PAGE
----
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Fans of classic games and advocates of video game conservation were excited about James Lambert’s project. The developer sought to recreate Valve’s Portal game for Nintendo 64. A few weeks ago, he announced that Portal 64: First Slice was out of beta. Well, the project has now been shut down by Valve—for arguably complicated legal reasons.

Portal 64 Revival Shut Down By Valve… But Developer Is Not Giving Up

Lambert has been working on the ambitious Portal 64 project since 2022, around which he posted the video of the game’s first “graphics test on a real Nintendo 64 console”. At that time, he said that if he decided to proceed with the project he would “have to rebuild the entire game from scratch”—and he did.

Over the months that followed, Lambert revamped the graphics including modeling the portal gun to look similar to the gun from the original 2007 release. His hard work earned him massive recognition among retro game fans. On January 13, 2024, Lambert posted a new video where he revealed that Valve had asked him to take Portal 64 down.

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“Valve asked me to take Portal 64 down,” Lambert said in his January 13 video. “I can’t say I didn’t expect this at some point because it’s their IP on Nintendo console. I was hopeful I could get it to completion but this is not unexpected.”

Portal 64 takedown request may be linked to Nintendo’s litigious past

Portal 64 Revival Shut Down By Valve… But Developer Is Not Giving Up

Nintendo has a history of litigations. The company has previously cracked down on modders and YouTubers. They even updated their content guideline to further restrict how people modify and share content from their games.

“I don’t blame [Valve] one bit for shutting down the project,” Lambert said. “I think that the only chance this has of coming back is if somehow Nintendo approves of the project and says, ‘Yeah go ahead’. We get like a written endorsement from Nintendo which I just don’t see happening.”

Last year, Nintendo sent a letter to Valve ahead of the launch of the Dolphin emulator for the Gamecube and Wii consoles on Steam. Attorney Kellen Voyer of Voyer Law said the letter was a “warning shot” against the release of the emulator. Nintendo doesn’t like anyone tinkering with their IPs. Lambert believes the fear of getting embroidered in Nintendo’s litigation may be the reason why Valve asked him to shut down the Portal 64 project.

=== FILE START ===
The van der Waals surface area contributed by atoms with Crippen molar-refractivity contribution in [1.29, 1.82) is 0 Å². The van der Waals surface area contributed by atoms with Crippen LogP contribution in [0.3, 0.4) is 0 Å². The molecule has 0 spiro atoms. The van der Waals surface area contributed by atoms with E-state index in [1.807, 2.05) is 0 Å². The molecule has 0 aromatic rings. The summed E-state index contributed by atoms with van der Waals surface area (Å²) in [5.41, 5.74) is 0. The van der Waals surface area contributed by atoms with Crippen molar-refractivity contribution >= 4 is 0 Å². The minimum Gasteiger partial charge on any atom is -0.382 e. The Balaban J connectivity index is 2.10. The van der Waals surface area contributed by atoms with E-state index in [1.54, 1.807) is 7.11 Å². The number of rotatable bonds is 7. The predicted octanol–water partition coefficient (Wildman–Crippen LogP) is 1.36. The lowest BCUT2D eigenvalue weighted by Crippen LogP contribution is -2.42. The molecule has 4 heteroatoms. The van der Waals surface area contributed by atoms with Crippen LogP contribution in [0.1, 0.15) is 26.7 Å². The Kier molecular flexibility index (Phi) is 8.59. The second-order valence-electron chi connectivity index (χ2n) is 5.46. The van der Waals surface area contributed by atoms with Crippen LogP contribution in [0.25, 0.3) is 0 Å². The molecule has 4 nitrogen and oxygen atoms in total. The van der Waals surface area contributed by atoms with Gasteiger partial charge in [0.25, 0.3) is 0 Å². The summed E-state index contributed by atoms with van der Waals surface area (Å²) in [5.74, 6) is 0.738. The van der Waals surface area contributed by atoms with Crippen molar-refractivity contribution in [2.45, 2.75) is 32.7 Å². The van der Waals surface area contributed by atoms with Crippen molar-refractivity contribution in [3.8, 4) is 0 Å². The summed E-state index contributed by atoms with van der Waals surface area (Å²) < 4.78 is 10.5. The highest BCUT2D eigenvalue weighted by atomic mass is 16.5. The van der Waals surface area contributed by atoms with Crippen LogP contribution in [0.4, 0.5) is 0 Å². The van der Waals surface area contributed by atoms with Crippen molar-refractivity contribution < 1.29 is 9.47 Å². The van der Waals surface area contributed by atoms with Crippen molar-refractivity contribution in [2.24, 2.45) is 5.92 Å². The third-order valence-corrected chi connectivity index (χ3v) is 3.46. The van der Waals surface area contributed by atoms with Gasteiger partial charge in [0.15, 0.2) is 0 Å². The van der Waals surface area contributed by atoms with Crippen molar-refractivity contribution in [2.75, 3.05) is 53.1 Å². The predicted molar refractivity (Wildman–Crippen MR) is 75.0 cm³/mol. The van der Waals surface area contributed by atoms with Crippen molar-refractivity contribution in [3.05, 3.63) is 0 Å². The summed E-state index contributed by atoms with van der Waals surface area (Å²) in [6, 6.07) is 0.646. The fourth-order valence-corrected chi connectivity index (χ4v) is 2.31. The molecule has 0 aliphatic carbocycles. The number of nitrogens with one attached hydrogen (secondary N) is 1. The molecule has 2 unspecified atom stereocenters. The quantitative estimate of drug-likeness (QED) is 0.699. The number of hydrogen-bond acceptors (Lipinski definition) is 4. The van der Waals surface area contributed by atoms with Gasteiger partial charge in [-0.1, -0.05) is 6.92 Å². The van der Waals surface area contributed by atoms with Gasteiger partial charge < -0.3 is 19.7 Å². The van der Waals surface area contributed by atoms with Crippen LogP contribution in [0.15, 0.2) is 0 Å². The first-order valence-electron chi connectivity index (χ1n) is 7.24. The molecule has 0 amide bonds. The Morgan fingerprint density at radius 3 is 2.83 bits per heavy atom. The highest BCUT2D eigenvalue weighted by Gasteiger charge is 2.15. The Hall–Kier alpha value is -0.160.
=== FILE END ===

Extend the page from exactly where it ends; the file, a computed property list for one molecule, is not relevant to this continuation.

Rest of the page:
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“Somebody from Valve reached out to me and I was put in contact with their legal team, and we were discussing,” Lambert said in his latest video. “They asked some questions about the project and when it came up that I was relying on Nintendo’s proprietary Library, LibUltra, they had to tell me to stop.”

Fans of Portal 64 who have keenly followed the project were disappointed to hear that the project was abruptly shut down. What followed were suggestions on how the project could be revived. Some suggested moving away from Nintendo’s official N64 SDK to Libdragon which is an open source SDK.

“What about the possibility of porting to Libdragon which is an open source not a proprietary library for N64 development?” Lambert asked. “Well. That certainly would be a possibility for the project. It’s recently got 3D support and I could even develop the library further to add the features that I need for the game… But it would be a ton of work and while I haven’t heard back from Valve if this would even be a possibility, I’m not keeping my hopes up… I don’t think Valve wants to explore the legal territory of what happens when one large corporation backs a project that is an unlicensed game for another large corporation’s console—even one 30 years old.”

Lambert asked fans not to be mad at Valve

Portal 64 Revival Shut Down By Valve… But Developer Is Not Giving Up

Another reason why Valve may not have the incentive to support the Portal 64 project was because the game would not be distributed through their platform. Although Portal IP belongs to Valve, the version of the game that Lambert was making was intended to be sold as a cartridge for N64. So, Valve would not be making any money off the game—unlike if it was distributed on Steam.

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“I don’t see [Valve agreeing to the project] because this is a little different than a lot of the fan projects they have supported in the past,” Lambert said. “First of all, it’s a complete remake of one of their games for a new platform. While they seem open to mods, I don’t know if they like the idea of that. Second of which I think is the biggest one is, it’s not distributed on Steam. I don’t blame them. Don’t be mad at Valve.”

Lambert mentioned that although he had put in nearly two years of work on the project, he had no regrets. According to him, he will take the lessons he learned and probably deploy them into making an original game based on a fresh IP. He plans to create the new game for N64 and PC using Libdragon.

Do you think the crackdown by Nintendo is stifling creativity around their consoles and games? Share your thoughts in the comment box below.


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